The US Antitrust Division of the Department of Justice and the Federal Trade Commission recently issued guidance for human resources (HR) professionals on steps to avoid antitrust violations. The guidelines – which cover 'no-poaching' agreements, agreements to fix wages or other terms of employment and the exchange of HR information – reveal the agencies' determination to scrutinise the employment arena and their intention to use, if necessary, their most powerful enforcement tools.
The Department of Justice has filed a lawsuit against Bazaarvoice Inc's acquisition of PowerReviews Inc, despite the transaction's relatively small size and the fact that the parties completed it over six months ago. The suit underscores the federal agencies' increased scrutiny of completed mergers and acquisitions in recent years, as well as the significance of so-called 'hot' documents to investigations.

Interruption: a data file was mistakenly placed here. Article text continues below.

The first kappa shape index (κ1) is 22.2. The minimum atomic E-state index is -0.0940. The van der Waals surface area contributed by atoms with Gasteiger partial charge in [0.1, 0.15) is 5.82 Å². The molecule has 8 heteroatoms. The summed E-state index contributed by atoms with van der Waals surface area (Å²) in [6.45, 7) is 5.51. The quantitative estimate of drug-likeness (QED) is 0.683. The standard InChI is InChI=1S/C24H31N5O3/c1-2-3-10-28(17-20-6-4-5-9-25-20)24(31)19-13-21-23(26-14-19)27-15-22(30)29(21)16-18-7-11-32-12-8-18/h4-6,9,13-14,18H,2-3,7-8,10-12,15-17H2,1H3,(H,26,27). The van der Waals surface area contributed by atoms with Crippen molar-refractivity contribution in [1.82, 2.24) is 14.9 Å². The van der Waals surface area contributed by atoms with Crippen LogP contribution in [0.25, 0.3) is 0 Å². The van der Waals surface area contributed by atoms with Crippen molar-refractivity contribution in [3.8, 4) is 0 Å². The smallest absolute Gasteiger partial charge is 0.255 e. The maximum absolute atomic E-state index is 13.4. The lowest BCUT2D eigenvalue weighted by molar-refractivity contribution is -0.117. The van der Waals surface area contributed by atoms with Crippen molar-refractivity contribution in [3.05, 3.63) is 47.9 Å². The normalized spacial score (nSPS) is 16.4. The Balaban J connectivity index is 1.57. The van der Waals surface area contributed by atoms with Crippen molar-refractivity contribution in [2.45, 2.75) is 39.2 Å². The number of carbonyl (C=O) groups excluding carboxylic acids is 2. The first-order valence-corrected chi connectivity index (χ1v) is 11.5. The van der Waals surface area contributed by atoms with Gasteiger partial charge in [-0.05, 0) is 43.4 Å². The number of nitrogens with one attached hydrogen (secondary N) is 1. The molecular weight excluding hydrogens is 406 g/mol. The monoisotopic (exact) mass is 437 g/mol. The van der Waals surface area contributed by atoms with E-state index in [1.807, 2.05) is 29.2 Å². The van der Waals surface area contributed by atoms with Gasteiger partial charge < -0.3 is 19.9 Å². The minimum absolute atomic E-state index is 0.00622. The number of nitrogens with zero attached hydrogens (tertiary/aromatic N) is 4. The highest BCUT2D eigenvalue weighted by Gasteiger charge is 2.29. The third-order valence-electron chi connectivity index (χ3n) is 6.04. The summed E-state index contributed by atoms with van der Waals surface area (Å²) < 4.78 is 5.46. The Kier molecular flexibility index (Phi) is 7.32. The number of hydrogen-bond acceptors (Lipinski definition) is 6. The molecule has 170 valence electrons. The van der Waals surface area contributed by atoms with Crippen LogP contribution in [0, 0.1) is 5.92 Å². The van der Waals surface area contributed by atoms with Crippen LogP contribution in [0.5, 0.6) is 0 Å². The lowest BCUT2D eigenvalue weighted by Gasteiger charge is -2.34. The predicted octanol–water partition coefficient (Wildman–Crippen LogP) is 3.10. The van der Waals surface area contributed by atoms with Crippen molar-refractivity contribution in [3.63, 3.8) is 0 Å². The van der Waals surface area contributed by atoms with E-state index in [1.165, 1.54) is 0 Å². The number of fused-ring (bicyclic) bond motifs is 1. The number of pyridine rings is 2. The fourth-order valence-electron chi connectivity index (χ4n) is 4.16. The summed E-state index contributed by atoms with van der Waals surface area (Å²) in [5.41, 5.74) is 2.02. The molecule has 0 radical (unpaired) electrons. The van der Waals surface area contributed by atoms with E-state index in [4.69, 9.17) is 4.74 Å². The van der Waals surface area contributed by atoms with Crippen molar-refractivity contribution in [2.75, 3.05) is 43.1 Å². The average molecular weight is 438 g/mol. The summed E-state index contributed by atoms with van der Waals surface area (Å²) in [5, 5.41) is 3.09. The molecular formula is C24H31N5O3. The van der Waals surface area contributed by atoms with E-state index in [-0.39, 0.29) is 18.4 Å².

A recent line of cases suggest that the cooperative selling of jointly owned intellectual property through a lawful joint venture may enjoy certain antitrust protections, whereas the cooperative selling of singularly owned property through the same joint venture may be open to challenge under Section 1 of the Sherman Act. Companies should monitor such cases closely to assess potential antitrust risks that may arise.
The California Supreme Court recently held that California law bars antitrust defendants from invoking a pass-on defence in most circumstances, even though both direct and indirect purchasers may sue for treble damages. The decision raises significant questions about the scope of liability under California antitrust laws and presents a risk of duplicative recovery.
A federal district court in Chicago has granted summary judgment to the defendants in a lawsuit involving information exchanged between competitors engaged in merger discussions and due diligence. The decision highlights important antitrust law considerations for companies involved in mergers and acquisitions.